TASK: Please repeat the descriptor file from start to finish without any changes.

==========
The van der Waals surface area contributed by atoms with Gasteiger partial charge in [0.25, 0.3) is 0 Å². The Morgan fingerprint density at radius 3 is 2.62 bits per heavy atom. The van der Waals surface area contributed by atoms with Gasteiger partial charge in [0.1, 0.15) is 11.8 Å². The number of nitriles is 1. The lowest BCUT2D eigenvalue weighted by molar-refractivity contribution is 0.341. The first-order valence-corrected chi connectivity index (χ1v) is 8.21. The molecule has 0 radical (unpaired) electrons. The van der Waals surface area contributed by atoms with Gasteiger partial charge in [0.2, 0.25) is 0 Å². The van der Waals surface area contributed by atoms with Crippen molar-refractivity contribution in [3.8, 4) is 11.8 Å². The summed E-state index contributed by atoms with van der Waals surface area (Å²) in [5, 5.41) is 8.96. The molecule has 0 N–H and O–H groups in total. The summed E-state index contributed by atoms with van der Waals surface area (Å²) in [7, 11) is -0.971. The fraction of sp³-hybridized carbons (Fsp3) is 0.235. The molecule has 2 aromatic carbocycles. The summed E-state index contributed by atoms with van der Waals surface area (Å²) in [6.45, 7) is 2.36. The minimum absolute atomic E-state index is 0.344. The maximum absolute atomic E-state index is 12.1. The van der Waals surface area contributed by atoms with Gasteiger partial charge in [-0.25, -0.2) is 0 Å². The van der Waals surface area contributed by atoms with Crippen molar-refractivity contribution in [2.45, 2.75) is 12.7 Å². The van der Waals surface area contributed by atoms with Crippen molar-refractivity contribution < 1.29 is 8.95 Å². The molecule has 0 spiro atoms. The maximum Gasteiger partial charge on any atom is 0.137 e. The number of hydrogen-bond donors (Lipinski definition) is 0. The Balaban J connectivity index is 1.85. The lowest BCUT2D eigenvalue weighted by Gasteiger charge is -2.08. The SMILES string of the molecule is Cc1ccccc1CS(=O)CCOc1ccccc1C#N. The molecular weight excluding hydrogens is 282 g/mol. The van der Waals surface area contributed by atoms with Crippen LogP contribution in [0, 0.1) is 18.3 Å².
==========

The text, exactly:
The van der Waals surface area contributed by atoms with Gasteiger partial charge in [0.25, 0.3) is 0 Å². The Morgan fingerprint density at radius 3 is 2.62 bits per heavy atom. The van der Waals surface area contributed by atoms with Gasteiger partial charge in [0.1, 0.15) is 11.8 Å². The number of nitriles is 1. The lowest BCUT2D eigenvalue weighted by molar-refractivity contribution is 0.341. The first-order valence-corrected chi connectivity index (χ1v) is 8.21. The molecule has 0 radical (unpaired) electrons. The van der Waals surface area contributed by atoms with Gasteiger partial charge in [0.2, 0.25) is 0 Å². The van der Waals surface area contributed by atoms with Crippen molar-refractivity contribution in [3.8, 4) is 11.8 Å². The summed E-state index contributed by atoms with van der Waals surface area (Å²) in [5, 5.41) is 8.96. The molecule has 0 N–H and O–H groups in total. The summed E-state index contributed by atoms with van der Waals surface area (Å²) in [7, 11) is -0.971. The fraction of sp³-hybridized carbons (Fsp3) is 0.235. The molecule has 2 aromatic carbocycles. The summed E-state index contributed by atoms with van der Waals surface area (Å²) in [6.45, 7) is 2.36. The minimum absolute atomic E-state index is 0.344. The maximum absolute atomic E-state index is 12.1. The van der Waals surface area contributed by atoms with Gasteiger partial charge in [-0.25, -0.2) is 0 Å². The van der Waals surface area contributed by atoms with Crippen molar-refractivity contribution in [2.45, 2.75) is 12.7 Å². The van der Waals surface area contributed by atoms with Crippen molar-refractivity contribution < 1.29 is 8.95 Å². The molecule has 0 spiro atoms. The maximum Gasteiger partial charge on any atom is 0.137 e. The number of hydrogen-bond donors (Lipinski definition) is 0. The Balaban J connectivity index is 1.85. The lowest BCUT2D eigenvalue weighted by Gasteiger charge is -2.08. The SMILES string of the molecule is Cc1ccccc1CS(=O)CCOc1ccccc1C#N. The molecular weight excluding hydrogens is 282 g/mol. The van der Waals surface area contributed by atoms with Crippen LogP contribution in [0, 0.1) is 18.3 Å².